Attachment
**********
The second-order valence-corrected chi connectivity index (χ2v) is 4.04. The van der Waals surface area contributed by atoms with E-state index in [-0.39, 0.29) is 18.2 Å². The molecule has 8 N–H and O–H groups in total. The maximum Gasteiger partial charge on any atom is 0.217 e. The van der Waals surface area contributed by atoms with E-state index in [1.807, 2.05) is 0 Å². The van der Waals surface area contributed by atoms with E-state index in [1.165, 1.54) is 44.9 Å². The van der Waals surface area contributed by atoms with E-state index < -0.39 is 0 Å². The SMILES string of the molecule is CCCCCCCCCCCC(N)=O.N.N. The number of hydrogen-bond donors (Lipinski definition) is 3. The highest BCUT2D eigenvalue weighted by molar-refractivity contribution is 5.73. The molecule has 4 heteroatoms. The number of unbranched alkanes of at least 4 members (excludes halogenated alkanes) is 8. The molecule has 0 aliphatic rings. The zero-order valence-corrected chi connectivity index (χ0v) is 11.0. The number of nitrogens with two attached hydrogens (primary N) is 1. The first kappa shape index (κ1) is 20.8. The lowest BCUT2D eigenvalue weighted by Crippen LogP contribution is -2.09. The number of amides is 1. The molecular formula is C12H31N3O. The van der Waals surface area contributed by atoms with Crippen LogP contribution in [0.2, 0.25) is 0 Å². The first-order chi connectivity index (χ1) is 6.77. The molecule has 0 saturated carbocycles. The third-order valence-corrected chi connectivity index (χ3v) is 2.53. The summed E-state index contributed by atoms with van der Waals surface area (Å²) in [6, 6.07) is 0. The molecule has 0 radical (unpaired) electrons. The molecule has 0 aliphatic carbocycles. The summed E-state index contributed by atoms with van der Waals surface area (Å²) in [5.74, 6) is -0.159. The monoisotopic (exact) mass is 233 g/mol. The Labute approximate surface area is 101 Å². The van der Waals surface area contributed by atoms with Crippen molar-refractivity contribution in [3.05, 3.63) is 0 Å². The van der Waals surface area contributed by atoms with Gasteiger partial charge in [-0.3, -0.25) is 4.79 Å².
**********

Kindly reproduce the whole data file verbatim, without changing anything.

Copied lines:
The second-order valence-corrected chi connectivity index (χ2v) is 4.04. The van der Waals surface area contributed by atoms with E-state index in [-0.39, 0.29) is 18.2 Å². The molecule has 8 N–H and O–H groups in total. The maximum Gasteiger partial charge on any atom is 0.217 e. The van der Waals surface area contributed by atoms with E-state index in [1.807, 2.05) is 0 Å². The van der Waals surface area contributed by atoms with E-state index in [1.165, 1.54) is 44.9 Å². The van der Waals surface area contributed by atoms with E-state index < -0.39 is 0 Å². The SMILES string of the molecule is CCCCCCCCCCCC(N)=O.N.N. The number of hydrogen-bond donors (Lipinski definition) is 3. The highest BCUT2D eigenvalue weighted by molar-refractivity contribution is 5.73. The molecule has 4 heteroatoms. The number of unbranched alkanes of at least 4 members (excludes halogenated alkanes) is 8. The molecule has 0 aliphatic rings. The zero-order valence-corrected chi connectivity index (χ0v) is 11.0. The number of nitrogens with two attached hydrogens (primary N) is 1. The first kappa shape index (κ1) is 20.8. The lowest BCUT2D eigenvalue weighted by Crippen LogP contribution is -2.09. The number of amides is 1. The molecular formula is C12H31N3O. The van der Waals surface area contributed by atoms with Crippen LogP contribution in [0.2, 0.25) is 0 Å². The first-order chi connectivity index (χ1) is 6.77. The molecule has 0 saturated carbocycles. The third-order valence-corrected chi connectivity index (χ3v) is 2.53. The summed E-state index contributed by atoms with van der Waals surface area (Å²) in [6, 6.07) is 0. The molecule has 0 radical (unpaired) electrons. The molecule has 0 aliphatic carbocycles. The summed E-state index contributed by atoms with van der Waals surface area (Å²) in [5.74, 6) is -0.159. The monoisotopic (exact) mass is 233 g/mol. The Labute approximate surface area is 101 Å². The van der Waals surface area contributed by atoms with Crippen molar-refractivity contribution in [3.05, 3.63) is 0 Å². The van der Waals surface area contributed by atoms with Gasteiger partial charge in [-0.3, -0.25) is 4.79 Å².